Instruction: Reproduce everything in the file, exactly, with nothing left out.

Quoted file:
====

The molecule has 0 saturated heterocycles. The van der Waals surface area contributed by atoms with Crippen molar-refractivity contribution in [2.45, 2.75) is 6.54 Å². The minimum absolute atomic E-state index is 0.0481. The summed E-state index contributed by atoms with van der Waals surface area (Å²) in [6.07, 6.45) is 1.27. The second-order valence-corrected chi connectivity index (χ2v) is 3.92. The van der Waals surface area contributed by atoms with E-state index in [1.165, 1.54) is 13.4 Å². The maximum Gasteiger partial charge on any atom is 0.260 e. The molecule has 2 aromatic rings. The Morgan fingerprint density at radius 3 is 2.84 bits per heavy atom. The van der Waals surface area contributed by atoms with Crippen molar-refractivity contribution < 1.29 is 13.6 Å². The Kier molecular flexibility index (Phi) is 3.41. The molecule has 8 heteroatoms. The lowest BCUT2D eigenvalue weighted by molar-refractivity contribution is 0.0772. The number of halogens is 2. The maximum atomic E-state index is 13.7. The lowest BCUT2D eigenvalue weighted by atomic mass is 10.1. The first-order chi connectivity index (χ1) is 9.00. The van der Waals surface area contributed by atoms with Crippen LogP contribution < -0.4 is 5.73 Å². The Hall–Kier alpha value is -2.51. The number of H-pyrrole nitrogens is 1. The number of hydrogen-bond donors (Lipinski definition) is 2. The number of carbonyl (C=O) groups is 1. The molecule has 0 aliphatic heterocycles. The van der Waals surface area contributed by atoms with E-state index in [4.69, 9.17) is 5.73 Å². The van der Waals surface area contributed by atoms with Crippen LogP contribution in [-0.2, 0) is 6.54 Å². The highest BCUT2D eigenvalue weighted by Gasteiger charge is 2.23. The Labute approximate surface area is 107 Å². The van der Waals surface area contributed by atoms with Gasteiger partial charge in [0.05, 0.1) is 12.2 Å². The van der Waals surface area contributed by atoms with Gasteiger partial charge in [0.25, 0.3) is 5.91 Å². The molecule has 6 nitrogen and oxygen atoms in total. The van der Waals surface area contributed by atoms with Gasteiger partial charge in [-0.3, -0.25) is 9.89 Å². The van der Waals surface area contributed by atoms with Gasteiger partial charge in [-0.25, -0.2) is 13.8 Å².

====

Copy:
The molecule has 0 saturated heterocycles. The van der Waals surface area contributed by atoms with Crippen molar-refractivity contribution in [2.45, 2.75) is 6.54 Å². The minimum absolute atomic E-state index is 0.0481. The summed E-state index contributed by atoms with van der Waals surface area (Å²) in [6.07, 6.45) is 1.27. The second-order valence-corrected chi connectivity index (χ2v) is 3.92. The van der Waals surface area contributed by atoms with E-state index in [1.165, 1.54) is 13.4 Å². The maximum Gasteiger partial charge on any atom is 0.260 e. The molecule has 2 aromatic rings. The Morgan fingerprint density at radius 3 is 2.84 bits per heavy atom. The van der Waals surface area contributed by atoms with Crippen molar-refractivity contribution < 1.29 is 13.6 Å². The Kier molecular flexibility index (Phi) is 3.41. The molecule has 8 heteroatoms. The lowest BCUT2D eigenvalue weighted by molar-refractivity contribution is 0.0772. The number of halogens is 2. The maximum atomic E-state index is 13.7. The lowest BCUT2D eigenvalue weighted by atomic mass is 10.1. The first-order chi connectivity index (χ1) is 9.00. The van der Waals surface area contributed by atoms with Crippen LogP contribution < -0.4 is 5.73 Å². The Hall–Kier alpha value is -2.51. The number of H-pyrrole nitrogens is 1. The number of hydrogen-bond donors (Lipinski definition) is 2. The number of carbonyl (C=O) groups is 1. The molecule has 0 aliphatic heterocycles. The van der Waals surface area contributed by atoms with E-state index in [4.69, 9.17) is 5.73 Å². The van der Waals surface area contributed by atoms with Crippen LogP contribution in [-0.2, 0) is 6.54 Å². The highest BCUT2D eigenvalue weighted by Gasteiger charge is 2.23. The Labute approximate surface area is 107 Å². The van der Waals surface area contributed by atoms with Gasteiger partial charge in [0.05, 0.1) is 12.2 Å². The van der Waals surface area contributed by atoms with Gasteiger partial charge in [0.25, 0.3) is 5.91 Å². The molecule has 6 nitrogen and oxygen atoms in total. The van der Waals surface area contributed by atoms with Gasteiger partial charge in [-0.3, -0.25) is 9.89 Å². The van der Waals surface area contributed by atoms with Gasteiger partial charge in [-0.25, -0.2) is 13.8 Å².